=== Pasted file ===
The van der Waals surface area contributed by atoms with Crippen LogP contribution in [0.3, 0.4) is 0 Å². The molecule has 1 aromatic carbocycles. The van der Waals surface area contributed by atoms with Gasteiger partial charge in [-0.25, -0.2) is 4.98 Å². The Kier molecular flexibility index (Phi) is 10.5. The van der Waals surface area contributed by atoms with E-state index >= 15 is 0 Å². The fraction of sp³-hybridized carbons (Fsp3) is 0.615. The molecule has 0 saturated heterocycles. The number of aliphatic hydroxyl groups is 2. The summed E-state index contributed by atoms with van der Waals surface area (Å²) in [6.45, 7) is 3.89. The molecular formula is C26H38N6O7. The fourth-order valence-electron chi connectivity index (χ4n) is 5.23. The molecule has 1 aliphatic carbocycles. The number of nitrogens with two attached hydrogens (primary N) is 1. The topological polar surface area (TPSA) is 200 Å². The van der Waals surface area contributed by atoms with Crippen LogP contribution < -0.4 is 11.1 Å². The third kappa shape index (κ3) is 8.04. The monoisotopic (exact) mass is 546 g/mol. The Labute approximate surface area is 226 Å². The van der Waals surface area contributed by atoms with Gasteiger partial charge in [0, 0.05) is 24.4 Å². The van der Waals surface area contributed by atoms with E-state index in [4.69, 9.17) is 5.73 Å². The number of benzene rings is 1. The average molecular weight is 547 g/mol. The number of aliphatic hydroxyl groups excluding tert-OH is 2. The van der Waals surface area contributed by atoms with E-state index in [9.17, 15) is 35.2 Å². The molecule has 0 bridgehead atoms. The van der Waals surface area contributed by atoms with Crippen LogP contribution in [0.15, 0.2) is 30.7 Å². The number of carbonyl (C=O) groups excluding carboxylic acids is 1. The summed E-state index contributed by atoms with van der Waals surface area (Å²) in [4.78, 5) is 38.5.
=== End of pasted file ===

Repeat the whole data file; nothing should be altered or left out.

The van der Waals surface area contributed by atoms with Crippen LogP contribution in [0.3, 0.4) is 0 Å². The molecule has 1 aromatic carbocycles. The van der Waals surface area contributed by atoms with Gasteiger partial charge in [-0.25, -0.2) is 4.98 Å². The Kier molecular flexibility index (Phi) is 10.5. The van der Waals surface area contributed by atoms with E-state index >= 15 is 0 Å². The fraction of sp³-hybridized carbons (Fsp3) is 0.615. The molecule has 0 saturated heterocycles. The number of aliphatic hydroxyl groups is 2. The summed E-state index contributed by atoms with van der Waals surface area (Å²) in [6.45, 7) is 3.89. The molecular formula is C26H38N6O7. The fourth-order valence-electron chi connectivity index (χ4n) is 5.23. The molecule has 1 aliphatic carbocycles. The number of nitrogens with two attached hydrogens (primary N) is 1. The topological polar surface area (TPSA) is 200 Å². The van der Waals surface area contributed by atoms with Crippen LogP contribution < -0.4 is 11.1 Å². The third kappa shape index (κ3) is 8.04. The monoisotopic (exact) mass is 546 g/mol. The Labute approximate surface area is 226 Å². The van der Waals surface area contributed by atoms with Gasteiger partial charge in [0, 0.05) is 24.4 Å². The van der Waals surface area contributed by atoms with E-state index in [4.69, 9.17) is 5.73 Å². The number of benzene rings is 1. The average molecular weight is 547 g/mol. The number of aliphatic hydroxyl groups excluding tert-OH is 2. The van der Waals surface area contributed by atoms with E-state index in [9.17, 15) is 35.2 Å². The molecule has 0 bridgehead atoms. The van der Waals surface area contributed by atoms with Crippen LogP contribution in [0.15, 0.2) is 30.7 Å². The number of carbonyl (C=O) groups excluding carboxylic acids is 1. The summed E-state index contributed by atoms with van der Waals surface area (Å²) in [4.78, 5) is 38.5.